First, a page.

Snap Sounds: New Young Pony Club

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NEW YOUNG PONY CLUB

The Optimist

(The Numbers)

New Young Pony Club really got me revved when they released their debut album Fantastic Playroom [Modular, 2007] and packed it with a whole ranch full of songs for hot gallops and rapid romping. Now that it's been a good chunk of years, the London five-piece claims they've grown up and grown out of their label contracts-- they've become totally self-produced, self-funded and their new album The Optimist (fresh on the shelves this week) is self-released. Is it self-improved? Neigh (as in a horse noise and symbolizing my uncertainty).

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Duncan Sheik to sing with the San Francisco Symphony

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Duncan Sheik’s “Barely Breathing” was ranked #88 on VH1’s 100 Greatest Songs of the 90s, but in the past decade, the singer and composer has been winning even fancier gold awards for his musical theater scores. This week Sheik’s singing with the San Francisco Symphony-- Wed/7- Sat/10 at Davies Symphony Hall-- and performing the world premiere of the orchestral arrangement of songs from The Whisper House.

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The Daily Blurgh: Howdy, gaybor!

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Tuesdays will occasionally be given over to a guest columnist. This week, please welcome a bitter queen.

Have you heard? Gayboorhoods are becoming extinct. So sayeth Matt Katz tosday in Obit mag, a self identified straight man who has spent enough time among that mythic fairy land, "where gay people lived and hung out, somehow fulfilling stereotypes while simultaneously stimulating social justice" (via hand jobs?) to tell us of the local color that once flourished there and to lament their passing.

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Editorial: Avoiding a taxicab meltdown

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300 medallion holders who are now more than 70 years old will be allowed to sell their permits and pocket the money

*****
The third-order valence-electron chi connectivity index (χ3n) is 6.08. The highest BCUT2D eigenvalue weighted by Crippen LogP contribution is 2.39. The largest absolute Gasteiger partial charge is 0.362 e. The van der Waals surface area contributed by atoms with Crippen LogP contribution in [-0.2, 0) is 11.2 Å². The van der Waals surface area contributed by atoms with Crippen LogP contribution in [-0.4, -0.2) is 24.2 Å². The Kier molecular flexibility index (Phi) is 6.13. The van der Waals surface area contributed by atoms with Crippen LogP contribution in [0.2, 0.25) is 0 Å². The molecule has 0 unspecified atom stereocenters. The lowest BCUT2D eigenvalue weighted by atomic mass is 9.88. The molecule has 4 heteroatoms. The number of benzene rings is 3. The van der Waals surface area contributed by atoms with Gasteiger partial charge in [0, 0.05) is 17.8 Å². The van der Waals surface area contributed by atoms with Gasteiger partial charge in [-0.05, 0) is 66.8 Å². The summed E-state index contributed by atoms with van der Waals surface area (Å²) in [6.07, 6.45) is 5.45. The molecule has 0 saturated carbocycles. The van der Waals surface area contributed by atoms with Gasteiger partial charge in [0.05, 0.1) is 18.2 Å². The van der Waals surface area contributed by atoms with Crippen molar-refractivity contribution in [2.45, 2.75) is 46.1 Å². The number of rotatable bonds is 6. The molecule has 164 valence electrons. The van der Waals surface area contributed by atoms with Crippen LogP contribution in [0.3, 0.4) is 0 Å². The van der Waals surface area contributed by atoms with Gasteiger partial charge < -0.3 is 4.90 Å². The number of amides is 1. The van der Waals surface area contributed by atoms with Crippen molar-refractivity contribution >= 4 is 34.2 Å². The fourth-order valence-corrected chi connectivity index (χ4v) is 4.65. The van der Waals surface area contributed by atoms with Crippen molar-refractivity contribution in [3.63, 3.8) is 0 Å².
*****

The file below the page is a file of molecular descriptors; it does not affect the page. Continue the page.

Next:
The pilot program to privatize taxicab permits is a done deal. It's a mistake, and its going to cause serious problems, but at this point, short of a new charter amendment, there's not a lot anyone can do about it. Under the 2007 measure Proposition A, the Municipal Transportation Agency has the authority to revamp the rules for how cabs are regulated, and the MTA board, appointed by Mayor Gavin Newsom, has approved the privatization plan.

But the implementation rules can still be written to prevent some of the worst possible results.

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Farewell, Jay Adelson's obsidian Tesla

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News that Jay Adelson, chief executive of Digg, has stepped down as head of the company and will be replaced by Kevin Rose, Digg’s original founder, as the new CEO, has got the technological world atwitter.Read more »

Benefits: April 7-April 13

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Ways to have fun while giving back this week

Thursday, April 8

1369 Lights
Be among the first to get a copy of the new Moholy Ground Magazine, the New Photography Journal. Meet Moholy Ground staff and featured artists and enjoy cocktails and music from DJ BoomBostic spinning soul, motown, and funk. The Moholy Ground Project publishes nonprofit art journals and books and provides low cost promotions and marketing to art organizations and individuals involved in the art community.
7 p.m., $5
Blue Six Acoustic Room
3043 24th St., SF
www.moholyground.org

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Quick Lit: April 7-April 13

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Literary readings, book tours, and talks this week

Wednesday, April 7

How to Defeat Your Own Clone
Hear authors Terry Johnson and Kyle Kurpinsky deliver educational and entertaining advice on how to survive the not too distant bioengineered future at this reading of their recent book, How to Defeat Your Own Clone And Other Tips for Surviving the Biotech Revolution.
7:30 p.m., free
Booksmith
1644 Haight, SF
(415) 863-8688